Friday, July 19, 2019

Toys R Us and Subsidiaries Essay -- GCSE Business Marketing Coursework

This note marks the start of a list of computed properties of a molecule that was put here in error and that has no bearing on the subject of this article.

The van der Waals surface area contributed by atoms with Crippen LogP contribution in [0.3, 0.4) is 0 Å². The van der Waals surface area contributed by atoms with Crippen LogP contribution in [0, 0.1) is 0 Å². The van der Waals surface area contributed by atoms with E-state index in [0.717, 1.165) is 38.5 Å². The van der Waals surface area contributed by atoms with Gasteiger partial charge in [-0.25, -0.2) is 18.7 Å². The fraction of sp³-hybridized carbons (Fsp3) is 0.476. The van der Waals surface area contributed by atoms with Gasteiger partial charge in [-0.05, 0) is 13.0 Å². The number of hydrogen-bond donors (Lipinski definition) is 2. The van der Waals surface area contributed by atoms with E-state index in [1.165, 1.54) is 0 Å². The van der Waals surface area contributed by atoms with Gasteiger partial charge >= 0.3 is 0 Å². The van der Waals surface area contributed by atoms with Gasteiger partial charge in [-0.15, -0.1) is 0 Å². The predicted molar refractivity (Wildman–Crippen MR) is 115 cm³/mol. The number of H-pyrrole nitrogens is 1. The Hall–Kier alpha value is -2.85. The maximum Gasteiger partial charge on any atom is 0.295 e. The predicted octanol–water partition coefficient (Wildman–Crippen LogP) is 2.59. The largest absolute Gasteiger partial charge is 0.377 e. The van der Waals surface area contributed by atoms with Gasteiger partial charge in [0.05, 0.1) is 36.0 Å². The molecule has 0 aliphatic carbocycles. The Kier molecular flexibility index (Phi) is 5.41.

Toys R Us and Subsidiaries Running Head: Toys "R" Us Financial Analysis Note: Consistent with the financial report, all amounts are expressed in millions except per share data. Ernst & Young, LLP, independent auditors for Toys "R" Us Inc. and Subsidiaries issued an unqualified opinion on the company’s financial statements as of February 1, 1997 and on the consolidated results of operations and cash flows for the three years ending February 1, 1997, February 3, 1996 and January 28, 1995. The report by the independent auditors and their issuance of an unqualified opinion serves to provide reasonable assurance to stockholders, management, regulatory agencies and the public, that the financial statements are materially correct. Materiality is interpreted to mean that there are no unrecorded adjustments which would impact the decisions or opinions of the readers of these financial statements. The inclusion of the auditors’ report in the year-end financial report lends credibility to the presentation and allows the users including investors and potential investors to rely on the information as presented. Common Stock & Treasury Stock The company does not have preferred stock and has not declared or paid dividends on its common stock. As of February 1, 1997, Toys "R" Us, Inc. and subsidiaries had authorized 650 shares of par value $.10 common stock, of which 300.4 shares were issued. 12.6 shares were held in treasury stock leaving 287.8 shares issued and outstanding. The book value of the common stock issued and outstanding was $14.56 which is down from February 3, 1996 at which time the book value was $18.8. The total paid-in capital for common stock was $ 518.8 as of February 1, 1997 and $572.8 as of February 3, 1996. The average price per share received by the company for all common stock issued since inception of the corporation as of February 1, 1997 was $ 1.73. Ratio Analysis "There’s a saying that the nice thing about standards is that there are so many of them to choose from." (Maciag, 1998) It is important to choose carefully the ratios to be analyzed to be sure that there is relevance between the data and the conclusions drawn from it. When choosing industry standards, it is important to select like industries with commonalties that support comparison of results. It would not be appropriate to compare the financial statement of t... ... beating the industry averages for inventory turns. In addition their receivables consistently exceed industry standard by a significant amount. References Enhanced Analytics. (May 16, 1999). S&P Personal Wealth. Available: Industry Info. (May 16, 1999). S&P Personal Wealth. Available: Maciag, Gregory, A. (April 13, 1998). A wake-up cal for industry standards. National Underwriter. P29. Meigs, Robert F.; Williams, Jan R.; Haka, Susan F.; Bettner, Mark S., (1999) Accounting. p 619. Mills, John R.; Yamamura, Jeanne H. (October 1998). The power of cash flow ratios. Journal of Accountancy. V186 n4 p53(7). Stocksheet: Media General Quick Source Data-One Wev Page—Toys R Us INC. (5/16/99) Available: Thomson Investors Network Company Report: Toys "R" Us Inc. (5/15/99). Available: Vital Stats. (May 16, 1999). S&P Personal Wealth. Available: Wallstreet Research Net Report: Toys R Us Inc. (May 7, 1999). Available: Berry, Donna Gorski. (Mid-Oct 1998). Mouths of the millennium. Dairy Foods. 73.74.